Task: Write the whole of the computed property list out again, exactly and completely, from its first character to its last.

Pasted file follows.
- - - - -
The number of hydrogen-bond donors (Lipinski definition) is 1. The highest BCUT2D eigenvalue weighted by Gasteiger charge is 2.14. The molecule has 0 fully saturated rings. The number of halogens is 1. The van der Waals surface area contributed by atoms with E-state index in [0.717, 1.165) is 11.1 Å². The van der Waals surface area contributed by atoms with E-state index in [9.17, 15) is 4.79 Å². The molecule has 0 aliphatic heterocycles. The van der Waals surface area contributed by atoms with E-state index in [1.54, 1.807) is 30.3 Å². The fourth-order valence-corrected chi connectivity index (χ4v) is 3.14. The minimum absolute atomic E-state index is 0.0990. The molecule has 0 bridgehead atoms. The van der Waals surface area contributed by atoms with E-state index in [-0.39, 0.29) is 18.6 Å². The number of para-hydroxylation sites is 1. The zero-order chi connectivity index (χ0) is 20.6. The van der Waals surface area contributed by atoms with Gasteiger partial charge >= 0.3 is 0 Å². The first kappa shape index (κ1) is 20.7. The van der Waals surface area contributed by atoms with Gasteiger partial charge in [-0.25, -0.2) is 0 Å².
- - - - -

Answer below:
The number of hydrogen-bond donors (Lipinski definition) is 1. The highest BCUT2D eigenvalue weighted by Gasteiger charge is 2.14. The molecule has 0 fully saturated rings. The number of halogens is 1. The van der Waals surface area contributed by atoms with E-state index in [0.717, 1.165) is 11.1 Å². The van der Waals surface area contributed by atoms with E-state index in [9.17, 15) is 4.79 Å². The molecule has 0 aliphatic heterocycles. The van der Waals surface area contributed by atoms with E-state index in [1.54, 1.807) is 30.3 Å². The fourth-order valence-corrected chi connectivity index (χ4v) is 3.14. The minimum absolute atomic E-state index is 0.0990. The molecule has 0 bridgehead atoms. The van der Waals surface area contributed by atoms with E-state index in [-0.39, 0.29) is 18.6 Å². The number of para-hydroxylation sites is 1. The zero-order chi connectivity index (χ0) is 20.6. The van der Waals surface area contributed by atoms with Gasteiger partial charge >= 0.3 is 0 Å². The first kappa shape index (κ1) is 20.7. The van der Waals surface area contributed by atoms with Gasteiger partial charge in [-0.25, -0.2) is 0 Å².